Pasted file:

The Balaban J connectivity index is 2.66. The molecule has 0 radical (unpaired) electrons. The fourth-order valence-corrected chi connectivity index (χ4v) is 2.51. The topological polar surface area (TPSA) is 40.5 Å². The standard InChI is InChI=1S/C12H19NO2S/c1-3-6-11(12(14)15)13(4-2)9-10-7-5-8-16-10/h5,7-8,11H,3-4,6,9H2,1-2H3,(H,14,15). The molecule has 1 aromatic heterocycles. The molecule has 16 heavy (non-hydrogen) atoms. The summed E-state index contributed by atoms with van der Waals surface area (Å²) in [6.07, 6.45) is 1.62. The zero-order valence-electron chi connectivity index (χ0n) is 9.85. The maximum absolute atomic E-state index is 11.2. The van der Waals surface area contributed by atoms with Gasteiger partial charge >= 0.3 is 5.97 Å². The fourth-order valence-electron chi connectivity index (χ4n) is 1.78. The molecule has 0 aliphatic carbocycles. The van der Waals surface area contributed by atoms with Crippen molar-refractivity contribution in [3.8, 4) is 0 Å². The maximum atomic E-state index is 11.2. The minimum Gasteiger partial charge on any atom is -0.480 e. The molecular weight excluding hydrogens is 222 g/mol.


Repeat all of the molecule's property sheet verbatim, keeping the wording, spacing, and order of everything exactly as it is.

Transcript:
The Balaban J connectivity index is 2.66. The molecule has 0 radical (unpaired) electrons. The fourth-order valence-corrected chi connectivity index (χ4v) is 2.51. The topological polar surface area (TPSA) is 40.5 Å². The standard InChI is InChI=1S/C12H19NO2S/c1-3-6-11(12(14)15)13(4-2)9-10-7-5-8-16-10/h5,7-8,11H,3-4,6,9H2,1-2H3,(H,14,15). The molecule has 1 aromatic heterocycles. The molecule has 16 heavy (non-hydrogen) atoms. The summed E-state index contributed by atoms with van der Waals surface area (Å²) in [6.07, 6.45) is 1.62. The zero-order valence-electron chi connectivity index (χ0n) is 9.85. The maximum absolute atomic E-state index is 11.2. The van der Waals surface area contributed by atoms with Gasteiger partial charge >= 0.3 is 5.97 Å². The fourth-order valence-electron chi connectivity index (χ4n) is 1.78. The molecule has 0 aliphatic carbocycles. The van der Waals surface area contributed by atoms with Crippen molar-refractivity contribution in [3.8, 4) is 0 Å². The maximum atomic E-state index is 11.2. The minimum Gasteiger partial charge on any atom is -0.480 e. The molecular weight excluding hydrogens is 222 g/mol.